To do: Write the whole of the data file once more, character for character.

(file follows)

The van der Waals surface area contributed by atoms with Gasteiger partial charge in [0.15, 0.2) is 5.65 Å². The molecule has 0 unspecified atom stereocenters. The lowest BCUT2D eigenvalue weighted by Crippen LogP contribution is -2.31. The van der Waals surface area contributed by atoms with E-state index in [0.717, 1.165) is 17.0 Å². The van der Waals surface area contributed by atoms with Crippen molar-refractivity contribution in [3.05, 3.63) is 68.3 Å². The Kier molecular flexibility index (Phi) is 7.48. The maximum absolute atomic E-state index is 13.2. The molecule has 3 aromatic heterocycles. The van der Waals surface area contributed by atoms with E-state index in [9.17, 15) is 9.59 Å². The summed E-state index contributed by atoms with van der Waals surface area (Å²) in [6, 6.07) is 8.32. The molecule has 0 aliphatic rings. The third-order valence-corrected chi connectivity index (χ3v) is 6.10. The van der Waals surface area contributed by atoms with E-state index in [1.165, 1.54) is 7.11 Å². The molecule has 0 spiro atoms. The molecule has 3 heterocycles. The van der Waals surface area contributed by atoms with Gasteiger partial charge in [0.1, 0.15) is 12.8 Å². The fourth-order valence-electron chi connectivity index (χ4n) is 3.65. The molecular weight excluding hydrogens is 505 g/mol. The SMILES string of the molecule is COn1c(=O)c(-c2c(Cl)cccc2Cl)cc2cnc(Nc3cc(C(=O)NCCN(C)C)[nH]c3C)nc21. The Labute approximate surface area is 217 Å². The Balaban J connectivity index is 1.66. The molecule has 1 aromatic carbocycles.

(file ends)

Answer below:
The van der Waals surface area contributed by atoms with Gasteiger partial charge in [0.15, 0.2) is 5.65 Å². The molecule has 0 unspecified atom stereocenters. The lowest BCUT2D eigenvalue weighted by Crippen LogP contribution is -2.31. The van der Waals surface area contributed by atoms with E-state index in [0.717, 1.165) is 17.0 Å². The van der Waals surface area contributed by atoms with Crippen molar-refractivity contribution in [3.05, 3.63) is 68.3 Å². The Kier molecular flexibility index (Phi) is 7.48. The maximum absolute atomic E-state index is 13.2. The molecule has 3 aromatic heterocycles. The van der Waals surface area contributed by atoms with E-state index in [9.17, 15) is 9.59 Å². The summed E-state index contributed by atoms with van der Waals surface area (Å²) in [6, 6.07) is 8.32. The molecule has 0 aliphatic rings. The third-order valence-corrected chi connectivity index (χ3v) is 6.10. The van der Waals surface area contributed by atoms with E-state index in [1.165, 1.54) is 7.11 Å². The molecule has 0 spiro atoms. The molecule has 3 heterocycles. The van der Waals surface area contributed by atoms with Gasteiger partial charge in [0.1, 0.15) is 12.8 Å². The fourth-order valence-electron chi connectivity index (χ4n) is 3.65. The molecular weight excluding hydrogens is 505 g/mol. The SMILES string of the molecule is COn1c(=O)c(-c2c(Cl)cccc2Cl)cc2cnc(Nc3cc(C(=O)NCCN(C)C)[nH]c3C)nc21. The Labute approximate surface area is 217 Å². The Balaban J connectivity index is 1.66. The molecule has 1 aromatic carbocycles.